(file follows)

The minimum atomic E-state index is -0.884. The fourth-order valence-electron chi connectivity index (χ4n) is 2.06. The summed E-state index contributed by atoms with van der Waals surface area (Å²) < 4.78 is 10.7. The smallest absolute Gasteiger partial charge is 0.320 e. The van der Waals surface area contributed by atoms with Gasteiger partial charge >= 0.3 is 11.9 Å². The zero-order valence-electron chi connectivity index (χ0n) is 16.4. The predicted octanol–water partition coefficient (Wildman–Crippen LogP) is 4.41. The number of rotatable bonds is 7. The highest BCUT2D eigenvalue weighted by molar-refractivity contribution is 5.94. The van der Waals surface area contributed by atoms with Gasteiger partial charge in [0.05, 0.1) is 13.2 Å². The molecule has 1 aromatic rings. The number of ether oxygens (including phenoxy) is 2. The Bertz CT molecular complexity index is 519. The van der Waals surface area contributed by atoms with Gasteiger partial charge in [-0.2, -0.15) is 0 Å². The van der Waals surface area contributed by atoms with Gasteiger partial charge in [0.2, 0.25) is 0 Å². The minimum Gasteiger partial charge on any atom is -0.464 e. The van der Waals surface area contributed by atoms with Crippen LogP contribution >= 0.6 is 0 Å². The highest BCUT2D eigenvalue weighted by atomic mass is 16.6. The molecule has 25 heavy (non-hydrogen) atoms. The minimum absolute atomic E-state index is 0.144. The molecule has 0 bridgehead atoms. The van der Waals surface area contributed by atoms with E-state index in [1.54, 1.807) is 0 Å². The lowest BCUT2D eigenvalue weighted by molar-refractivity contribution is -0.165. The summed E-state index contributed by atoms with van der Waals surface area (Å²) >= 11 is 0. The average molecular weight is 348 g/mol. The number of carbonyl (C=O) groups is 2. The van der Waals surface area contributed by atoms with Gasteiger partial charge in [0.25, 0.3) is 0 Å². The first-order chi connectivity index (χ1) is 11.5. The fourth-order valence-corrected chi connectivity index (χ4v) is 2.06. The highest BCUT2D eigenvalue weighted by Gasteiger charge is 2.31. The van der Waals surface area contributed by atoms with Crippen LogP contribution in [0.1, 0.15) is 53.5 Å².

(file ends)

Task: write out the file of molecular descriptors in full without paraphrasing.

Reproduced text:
The minimum atomic E-state index is -0.884. The fourth-order valence-electron chi connectivity index (χ4n) is 2.06. The summed E-state index contributed by atoms with van der Waals surface area (Å²) < 4.78 is 10.7. The smallest absolute Gasteiger partial charge is 0.320 e. The van der Waals surface area contributed by atoms with Gasteiger partial charge >= 0.3 is 11.9 Å². The zero-order valence-electron chi connectivity index (χ0n) is 16.4. The predicted octanol–water partition coefficient (Wildman–Crippen LogP) is 4.41. The number of rotatable bonds is 7. The highest BCUT2D eigenvalue weighted by molar-refractivity contribution is 5.94. The van der Waals surface area contributed by atoms with Gasteiger partial charge in [0.05, 0.1) is 13.2 Å². The molecule has 1 aromatic rings. The number of ether oxygens (including phenoxy) is 2. The Bertz CT molecular complexity index is 519. The van der Waals surface area contributed by atoms with Gasteiger partial charge in [-0.2, -0.15) is 0 Å². The van der Waals surface area contributed by atoms with Gasteiger partial charge in [0.2, 0.25) is 0 Å². The minimum Gasteiger partial charge on any atom is -0.464 e. The van der Waals surface area contributed by atoms with Crippen LogP contribution >= 0.6 is 0 Å². The highest BCUT2D eigenvalue weighted by atomic mass is 16.6. The molecule has 25 heavy (non-hydrogen) atoms. The minimum absolute atomic E-state index is 0.144. The molecule has 0 bridgehead atoms. The van der Waals surface area contributed by atoms with E-state index in [1.54, 1.807) is 0 Å². The lowest BCUT2D eigenvalue weighted by molar-refractivity contribution is -0.165. The summed E-state index contributed by atoms with van der Waals surface area (Å²) >= 11 is 0. The average molecular weight is 348 g/mol. The number of carbonyl (C=O) groups is 2. The van der Waals surface area contributed by atoms with Gasteiger partial charge in [0.25, 0.3) is 0 Å². The first-order chi connectivity index (χ1) is 11.5. The fourth-order valence-corrected chi connectivity index (χ4v) is 2.06. The highest BCUT2D eigenvalue weighted by Gasteiger charge is 2.31. The van der Waals surface area contributed by atoms with Crippen LogP contribution in [0.1, 0.15) is 53.5 Å².